Must-know expressions in Mandarin Chinese when renting a house
Are you planning to move to China for work or study and you need to find a house for yourself and your family? With some useful expressions in Mandarin Chinese your task will become easier.
This is the fifth part of the series of tips in Mandarin Chinese for who comes to China and doesn’t feel confident enough with the language. This post is useful especially to who wants to stay longer, as it will tackle the topic of renting a place.
Although it’s very easy to find cheap hotel accommodation in Shanghai and all over China, if you want to stay longer than the one-month tourist visa, you might want to rent an apartment and save quite a lot.
For personal experience, I can say that looking for a flat in Shanghai is not very difficult, and compared to Europe you can find very nice places for much lower prices.
As an example, I am now in a two-bedroom flat, very big, with a third room meant to be a sort of a studio but that can be turned into a third bedroom, large living room, kitchen, one bathroom, and the price is 4000 Chinese yuan per month, meaning 2000 per tenant. 2000 yuan is about 200 pounds sterling, and in London I payed 500 pounds for a room in a three-bedroom flat that I shared with other two girls.
I don’t know how long this is going to last, but for now, life in China is pretty cheap, especially if you exchange with Euro or British pounds.
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Below are some of the words in Mandarin Chinese you might find useful in this case
Rent a house: zufáng (租房)
Rent (the actual money): fángzu (房租)
Elevator: diànti (电梯)
Square meter: píngfangmi (平方米)
Water and electricity bill: shui diàn fèi (水电费)
Gas bill: méiqì fèi (煤气费)
Deposit: yajin (押金)
Pay the rent every three months: fù san ya yi (付三押一)
Intermediary fee (the real estate agency fee): zhongjiè fèi (中介费)
Real estate agency: zufáng zhongjiè gong si (租房中介公司)
Bedroom: wòshì (卧室)
Dining room: fànting (饭厅)
Living room: kèting (客厅)
Bathroom: wèisheng jian (卫生间)
Studying room: shufáng (书房)
Kitchen: chúfáng (厨房)
To view an apartment: kàn fáng (看房)
One bedroom, one living room: yi shì yi ting (一室一厅)
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My experience of looking for a house in China is only related to Shanghai, of course, the words and phrases are valid for the rest of China, but depending on the place there are different websites expats can look at if they are searching for a flat share. In Shanghai, the most popular websites when it comes to flats, job ads, events, language partner seekers, are Enjoy Shanghai, Smart Shanghai, and Shanghai Expat. There are probably many others, bu
t these are the ones I checked now and then when I needed something, even only to be updated on the latest events in town.
If you decide to contact an agency, as it is now it’s quite difficult to find someone who speaks English, but following my experience of house hunting in Shanghai, I managed to put together a typical dialogue in Mandarin Chinese that you might have with the real estate agent.
The first thing you would tell them is that you want to rent a house, and this would sound and look like this: “Ni hao, wo yào zufáng (你好, 我要租房)”.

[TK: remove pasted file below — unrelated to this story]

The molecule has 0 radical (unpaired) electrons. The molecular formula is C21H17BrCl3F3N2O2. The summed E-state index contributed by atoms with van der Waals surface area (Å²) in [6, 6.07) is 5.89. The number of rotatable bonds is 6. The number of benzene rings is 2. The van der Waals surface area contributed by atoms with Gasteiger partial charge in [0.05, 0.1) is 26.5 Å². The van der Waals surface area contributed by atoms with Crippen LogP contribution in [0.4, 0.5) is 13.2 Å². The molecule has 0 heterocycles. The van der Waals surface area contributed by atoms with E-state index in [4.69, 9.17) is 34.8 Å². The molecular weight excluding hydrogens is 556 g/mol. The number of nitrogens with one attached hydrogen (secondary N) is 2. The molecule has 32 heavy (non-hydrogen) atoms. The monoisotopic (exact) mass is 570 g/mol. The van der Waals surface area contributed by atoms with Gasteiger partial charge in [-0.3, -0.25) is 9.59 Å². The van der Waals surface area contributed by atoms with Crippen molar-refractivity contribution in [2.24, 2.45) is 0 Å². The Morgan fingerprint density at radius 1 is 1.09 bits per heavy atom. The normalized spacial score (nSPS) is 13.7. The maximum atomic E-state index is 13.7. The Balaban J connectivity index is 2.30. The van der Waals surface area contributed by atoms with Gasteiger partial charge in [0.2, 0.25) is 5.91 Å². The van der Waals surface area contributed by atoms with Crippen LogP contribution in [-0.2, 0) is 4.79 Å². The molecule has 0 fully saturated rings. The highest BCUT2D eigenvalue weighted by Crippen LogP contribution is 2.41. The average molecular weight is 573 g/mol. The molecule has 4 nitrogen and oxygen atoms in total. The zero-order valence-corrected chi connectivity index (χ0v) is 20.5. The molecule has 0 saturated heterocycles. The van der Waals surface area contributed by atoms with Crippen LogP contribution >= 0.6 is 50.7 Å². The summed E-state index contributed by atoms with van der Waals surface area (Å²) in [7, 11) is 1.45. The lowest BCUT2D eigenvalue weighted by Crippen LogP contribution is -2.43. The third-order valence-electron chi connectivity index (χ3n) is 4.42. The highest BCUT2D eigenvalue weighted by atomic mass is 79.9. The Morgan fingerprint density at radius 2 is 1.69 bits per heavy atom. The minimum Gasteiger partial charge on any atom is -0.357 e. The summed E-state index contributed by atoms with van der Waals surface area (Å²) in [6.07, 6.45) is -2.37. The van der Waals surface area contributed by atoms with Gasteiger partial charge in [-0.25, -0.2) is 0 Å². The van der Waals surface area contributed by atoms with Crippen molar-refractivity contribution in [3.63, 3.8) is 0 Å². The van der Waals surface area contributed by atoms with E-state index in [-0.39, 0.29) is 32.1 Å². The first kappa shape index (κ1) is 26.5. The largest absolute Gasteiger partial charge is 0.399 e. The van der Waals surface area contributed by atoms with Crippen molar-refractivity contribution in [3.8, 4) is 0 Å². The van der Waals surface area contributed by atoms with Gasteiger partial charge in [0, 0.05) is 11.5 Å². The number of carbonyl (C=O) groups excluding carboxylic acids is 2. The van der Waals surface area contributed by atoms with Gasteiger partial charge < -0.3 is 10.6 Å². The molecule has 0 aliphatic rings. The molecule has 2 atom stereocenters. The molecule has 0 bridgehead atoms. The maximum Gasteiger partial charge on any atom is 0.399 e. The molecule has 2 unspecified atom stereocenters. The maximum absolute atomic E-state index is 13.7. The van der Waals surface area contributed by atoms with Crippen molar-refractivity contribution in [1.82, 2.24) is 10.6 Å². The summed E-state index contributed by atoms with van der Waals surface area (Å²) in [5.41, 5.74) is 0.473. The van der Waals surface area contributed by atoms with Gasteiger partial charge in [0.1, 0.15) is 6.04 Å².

At this point, the agent would probably ask you how big you want the flat, adding that they have one with one room, one living room and one bathroom and another one with two bedrooms, two living rooms and two bathrooms available: “Nín xiang zu duo dà miànji e fangzi? Women zhèr you yifáng yiting yiwèi de, ye you liangfáng liangting liangwèi de. (您想租多大面积的房子? 我们这儿有一房一厅一卫 的, 也有两房两厅两卫的)”
If you want to ask how big is, for example, the second one with two rooms, you would say in Mandarin Chinese: “Liangfáng liangting de duo dà? (两房两厅的多大?)”, and his answer could be 100 square meters, with elevator: “Yibai píngfang mi, shì diànti fáng (一百平方米, 是电梯房)”.
When you want to ask how much is the price per month, you would say: “Duoshao qián yi ge yuè? (多少钱一个月?)”, and the agent would reply with any price, from 3000 yuan (san qian, 三千) to 5000 (wu qian, 五千), to any other amount depending on the area and the kind of apartment. The agent might want to tell you more about the area, for example that there are the metro (dìtie, 地铁) and a supermarket (chao shì, 超市) close, so he could say: “Dìtie zhàn lí zhèr bù yuan, pángbian hái you yigè chao shì (地铁站离这儿不远, 旁边还有一个超市)”.
At the end you will ask when you can see the flat (“Shénme shíhou keyi kànfáng? – 什么时候可以看房?”) and the agent will set a time. The agency won’t make you wait for too long, usually they just bring you to see the flat straight away, unless you prefer some other time yourself.
If you are traveling to China and need a bit of quick help to get by in Chinese language you might find very handy this 6-page Mandarin Vocabulary, a guide divided into tables that show Chinese characters, the pinyin (transliteration of Chinese characters into Latin alphabet) and the English translation.
If you are on a business trip or are planning to stay in China a little longer, improve your Mandarin language with an easy-to-use Chinese Flash Cards Kit to learn the most frequently used Chinese characters quickly and easily.
In Shanghai, it’s not difficult to find a nice apartment for a reasonable price, and most of the city is very well organized and served by public transport, especially the metro, very efficient and wide, but mastering some basic Mandarin Chinese will inevitably help you find an apartment easily and with less hustle.